As a 48-foot rocket lifted off from the Kodiak Launch Complex Monday, a flight control operator realized it would never fly. Four seconds into the mission, he triggered the "Flight Termination System," setting off an explosion that split the motor casing and lit up the night sky.
The blast destroyed the three-stage rocket and an experimental glider with winglets that sat atop the rocket under a nosecone. The test produced a pile of debris and stands as a setback for a costly military research program aimed at developing an unmanned glider capable of carrying weapons thousands of miles at thousands of miles per hour.
While the Pentagon begins to pick up the pieces, the failure to launch raises new questions about the future of the state-owned Alaska Aerospace Corp.
Craig Campbell, president of Alaska Aerospace, said Tuesday it may be a few days before officials can perform an internal inspection of the damaged launch site and nearby buildings. That review may not happen before Thursday, when the corporate board is to hold a regularly scheduled meeting in Kodiak. The accident is likely to be a prime topic.
The corporation leased the facility for $5 million to the Department of Defense for the launch, controlled by the military and its contractors. The state maintains the site, but the military contractors and the government brought in a team to run all aspects of the mission.
Campbell said Alaska Aerospace has insurance that will cover part of the damage, but it's not clear how the bills for repairs will be covered. He said the corporation's lawyers and the state risk management office are checking into it.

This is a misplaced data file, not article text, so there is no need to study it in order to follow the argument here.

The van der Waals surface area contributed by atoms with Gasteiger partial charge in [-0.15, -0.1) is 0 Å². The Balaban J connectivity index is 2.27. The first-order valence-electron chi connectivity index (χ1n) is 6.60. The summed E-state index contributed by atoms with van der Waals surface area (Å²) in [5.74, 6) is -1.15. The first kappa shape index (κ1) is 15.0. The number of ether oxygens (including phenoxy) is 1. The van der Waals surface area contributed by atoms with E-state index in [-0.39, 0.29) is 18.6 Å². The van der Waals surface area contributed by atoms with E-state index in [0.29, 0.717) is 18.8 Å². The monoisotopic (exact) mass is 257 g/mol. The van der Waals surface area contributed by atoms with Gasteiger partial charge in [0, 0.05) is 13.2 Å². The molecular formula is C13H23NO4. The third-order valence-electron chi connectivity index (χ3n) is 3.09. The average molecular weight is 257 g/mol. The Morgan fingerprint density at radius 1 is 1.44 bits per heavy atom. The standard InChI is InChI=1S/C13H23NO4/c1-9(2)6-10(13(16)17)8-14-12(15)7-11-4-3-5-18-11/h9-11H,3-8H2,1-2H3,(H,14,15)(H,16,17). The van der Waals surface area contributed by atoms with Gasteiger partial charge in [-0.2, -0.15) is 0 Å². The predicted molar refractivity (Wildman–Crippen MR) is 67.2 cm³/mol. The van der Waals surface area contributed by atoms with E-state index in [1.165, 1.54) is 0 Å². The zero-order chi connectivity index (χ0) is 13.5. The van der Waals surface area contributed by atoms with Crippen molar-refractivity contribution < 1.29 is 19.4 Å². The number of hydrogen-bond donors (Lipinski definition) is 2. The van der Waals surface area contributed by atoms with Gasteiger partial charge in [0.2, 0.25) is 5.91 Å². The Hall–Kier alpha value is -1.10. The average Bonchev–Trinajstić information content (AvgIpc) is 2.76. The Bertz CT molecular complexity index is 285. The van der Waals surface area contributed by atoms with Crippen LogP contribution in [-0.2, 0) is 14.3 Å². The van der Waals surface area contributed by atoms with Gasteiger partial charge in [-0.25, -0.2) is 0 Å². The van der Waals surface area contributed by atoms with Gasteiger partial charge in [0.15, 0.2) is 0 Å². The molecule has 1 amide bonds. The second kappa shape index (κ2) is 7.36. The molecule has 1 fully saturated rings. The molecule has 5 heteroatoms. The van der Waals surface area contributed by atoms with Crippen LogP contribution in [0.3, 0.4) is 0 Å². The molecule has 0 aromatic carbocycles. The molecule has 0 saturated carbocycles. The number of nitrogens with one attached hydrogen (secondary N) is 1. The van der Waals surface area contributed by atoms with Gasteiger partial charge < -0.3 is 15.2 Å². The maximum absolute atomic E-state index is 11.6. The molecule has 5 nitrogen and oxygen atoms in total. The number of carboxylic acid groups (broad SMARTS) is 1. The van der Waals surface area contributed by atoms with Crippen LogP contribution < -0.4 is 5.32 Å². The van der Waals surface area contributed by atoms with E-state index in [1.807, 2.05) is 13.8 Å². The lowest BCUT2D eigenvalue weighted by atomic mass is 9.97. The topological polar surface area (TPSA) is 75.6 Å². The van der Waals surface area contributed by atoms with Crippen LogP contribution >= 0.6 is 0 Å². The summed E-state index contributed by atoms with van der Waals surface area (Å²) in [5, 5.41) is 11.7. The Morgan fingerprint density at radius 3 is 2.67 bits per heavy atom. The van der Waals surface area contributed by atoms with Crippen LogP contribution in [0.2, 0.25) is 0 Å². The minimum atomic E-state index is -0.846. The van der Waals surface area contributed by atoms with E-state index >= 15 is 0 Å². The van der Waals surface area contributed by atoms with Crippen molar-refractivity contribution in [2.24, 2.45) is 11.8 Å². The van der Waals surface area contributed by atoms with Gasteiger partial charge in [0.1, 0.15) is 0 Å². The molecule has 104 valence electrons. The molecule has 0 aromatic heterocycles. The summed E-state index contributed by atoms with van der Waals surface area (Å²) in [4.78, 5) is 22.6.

"There's damage there and we will assess it and we will do something to continue to do operations out of Kodiak," he said. "What that looks like in the future, we don't know yet because we don't know how much damage there is. We don't know what we might need to do to repair it or replace it."
Campbell said accidents happen at other launch facilities and there are natural disasters at launch sites as well, including hurricanes in Florida.
"You repair, you rebuild, whatever is necessary, you stay in business," he said. "Our intention is to remain a launch range."
No launches scheduled
There are no future launches booked for the site, but Campbell said there are negotiations for a few possible projects. Continuing a long pattern of state subsidies, the corporation received $6 million from the Legislature this year for operations and $2.4 million for capital projects, the latter unrelated to anything that happened Monday.
"I do know we are very valuable to our country, what we do in putting satellites into polar orbit from Kodiak," he said, adding that he believes there will be support to keep it as an alternative site for polar orbit launches.
One of the Kodiak residents who doesn't share that view is Mike Sirofchuck, who helped found the Kodiak Rocket Launch Information Group nearly two decades ago. He said there is concern about the explosion, but it's not the launch failure that is the main worry, as much as the failure to have any launches.
"The fact that there are no future launches scheduled makes it pretty clear that this facility is not doing what it was intended to do and it's time for it to go away. It's time to quit wasting money on it," Sirofchuck said.